There are many reasonable steps that can be taken in coordination with our allies to assist the defense of a friendly country and I would recommend the following steps that would make a difference:
- resume delivery immediately of all equipment already promised and deliver capabilities that could have an immediate effect, without long training or extensive overheads;
- support training/preparations for Integrated air/missile defense, even if it’s conducted back at Ramstein Air Force Base in Germany;
- support mobility exercises in Ukraine; an expanded conflict will be much more mobile than the fighting of the last six years;
- support additional deliveries of drones, either from Turkey or the US
- enhance Ukrainian shore-based anti-ship missile capabilities; and
- support the training of Ukrainian territorial forces and militia — a classic mission for US Army Special Forces “Green Berets.”
Finally, we must seize the Initiative. The Kremlin should be worrying about what we are doing whereas we have hitherto always responded to whatever they are saying or doing. With the combined economic, diplomatic and military power of the members of NATO and the EU, there is no reason that we should not be calling the shots, and from a favorable diplomatic position.
For starters, here are four ideas I think we should consider:
- Announce the development of a NATO Black Sea strategy that will encompass diplomacy and economic development, backed up by increased security cooperation with all of our partners and allies in the region, including a renewed effort to repair our relationship with our Turkish allies. Most of the discussions and statements from the White House over the last few weeks concern policy decisions (like whether to give Ukraine more Javelin anti-tank missiles.) That’s an issue for my tactical recommendations, above. It’s not a strategy.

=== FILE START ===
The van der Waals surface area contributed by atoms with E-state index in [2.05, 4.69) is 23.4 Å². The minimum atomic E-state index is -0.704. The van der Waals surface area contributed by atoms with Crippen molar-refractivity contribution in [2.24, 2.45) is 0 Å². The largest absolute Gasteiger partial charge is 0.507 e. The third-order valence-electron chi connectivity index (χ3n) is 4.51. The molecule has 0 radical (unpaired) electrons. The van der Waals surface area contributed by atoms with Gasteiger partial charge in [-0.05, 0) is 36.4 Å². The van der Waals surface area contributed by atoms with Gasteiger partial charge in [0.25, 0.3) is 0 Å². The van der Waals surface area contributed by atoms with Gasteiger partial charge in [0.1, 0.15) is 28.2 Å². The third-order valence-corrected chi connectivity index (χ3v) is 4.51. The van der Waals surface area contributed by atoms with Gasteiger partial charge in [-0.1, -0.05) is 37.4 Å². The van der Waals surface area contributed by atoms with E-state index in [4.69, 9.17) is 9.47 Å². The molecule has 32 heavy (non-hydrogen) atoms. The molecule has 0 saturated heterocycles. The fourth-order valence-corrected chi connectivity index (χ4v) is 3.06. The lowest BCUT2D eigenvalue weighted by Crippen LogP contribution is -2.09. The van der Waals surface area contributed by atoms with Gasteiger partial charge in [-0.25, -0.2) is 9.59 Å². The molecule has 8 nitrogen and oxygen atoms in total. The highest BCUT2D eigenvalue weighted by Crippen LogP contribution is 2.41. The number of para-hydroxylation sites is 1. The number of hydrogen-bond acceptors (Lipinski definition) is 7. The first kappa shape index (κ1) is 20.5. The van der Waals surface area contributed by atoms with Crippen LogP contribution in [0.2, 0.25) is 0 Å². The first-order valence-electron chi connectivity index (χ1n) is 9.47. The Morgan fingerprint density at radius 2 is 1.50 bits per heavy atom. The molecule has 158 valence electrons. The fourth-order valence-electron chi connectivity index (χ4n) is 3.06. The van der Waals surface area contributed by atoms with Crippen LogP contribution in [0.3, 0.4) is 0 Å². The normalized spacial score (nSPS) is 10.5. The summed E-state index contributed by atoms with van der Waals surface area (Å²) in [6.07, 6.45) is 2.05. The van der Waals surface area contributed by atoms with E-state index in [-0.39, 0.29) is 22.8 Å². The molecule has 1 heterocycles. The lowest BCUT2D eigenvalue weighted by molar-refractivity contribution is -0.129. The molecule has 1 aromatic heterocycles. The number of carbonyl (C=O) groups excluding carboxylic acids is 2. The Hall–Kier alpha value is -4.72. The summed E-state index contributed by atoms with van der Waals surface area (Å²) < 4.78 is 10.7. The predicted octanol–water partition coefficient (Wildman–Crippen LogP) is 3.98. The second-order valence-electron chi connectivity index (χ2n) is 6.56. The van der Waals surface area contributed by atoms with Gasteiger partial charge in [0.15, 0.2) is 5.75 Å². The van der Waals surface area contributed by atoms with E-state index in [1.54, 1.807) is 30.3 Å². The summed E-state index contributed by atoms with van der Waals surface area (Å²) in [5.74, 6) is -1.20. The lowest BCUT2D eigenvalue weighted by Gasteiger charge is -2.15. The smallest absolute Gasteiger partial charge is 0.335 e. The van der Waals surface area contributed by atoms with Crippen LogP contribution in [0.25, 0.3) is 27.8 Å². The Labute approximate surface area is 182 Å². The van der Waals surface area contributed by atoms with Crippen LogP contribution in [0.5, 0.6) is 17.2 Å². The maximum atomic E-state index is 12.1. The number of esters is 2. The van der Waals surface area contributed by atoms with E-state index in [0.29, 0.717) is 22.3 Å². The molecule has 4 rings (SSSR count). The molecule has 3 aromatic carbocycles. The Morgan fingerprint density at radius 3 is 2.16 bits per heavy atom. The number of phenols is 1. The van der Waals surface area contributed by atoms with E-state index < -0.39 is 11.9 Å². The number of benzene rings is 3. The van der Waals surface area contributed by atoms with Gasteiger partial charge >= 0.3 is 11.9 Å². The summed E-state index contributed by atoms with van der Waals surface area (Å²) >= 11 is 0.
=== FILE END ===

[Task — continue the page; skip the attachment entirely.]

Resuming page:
- Signal to Moscow that frequent violations of Article XII of the Montreux Convention by Russian submarines have gained attention and could result in restrictions on further movement by the Russian Navy through the Turkish straits. Turkey has several levers by which it could enforce Montreux. This would obviously require extensive diplomatic liaison between the US and Turkey.
- Let it be known that we are considering a blockade of Russia’s naval base in Tartus, Syria.
- Take steps to make the Commander of the Black Sea Fleet feel uncomfortable in his illegal base in Sevastopol and likewise the Commander of the Caspian Flotilla which is still sitting in the Azov Sea. For example, announce delivery to Ukraine of anti-ship capabilities, maritime unmanned systems, and increased deployments of NATO naval capabilities, all within the constraints of the Montreux Convention. We are nowhere near that level now.
I am more concerned today than I was even a week ago that the Kremlin will take the next kinetic steps forward. Our lack of unified effort in all domains and mixed messages from the White House add to my concerns. Strong, clear signals from the White House and a strong, unified front with our European allies and partners are what is required. The alternative is a slide into large-scale conflict in Europe.
Lieut. General (Ret.) Ben Hodges is Pershing Chair in Strategic Studies at the Center for European Policy Analysis in Washington, DC. He was Commanding General, United States Army Europe from 2014 to 2017.
Europe’s Edge is an online journal covering crucial topics in the transatlantic policy debate. All opinions are those of the author and do not necessarily represent the position or views of the institutions they represent or the Center for European Policy Analysis.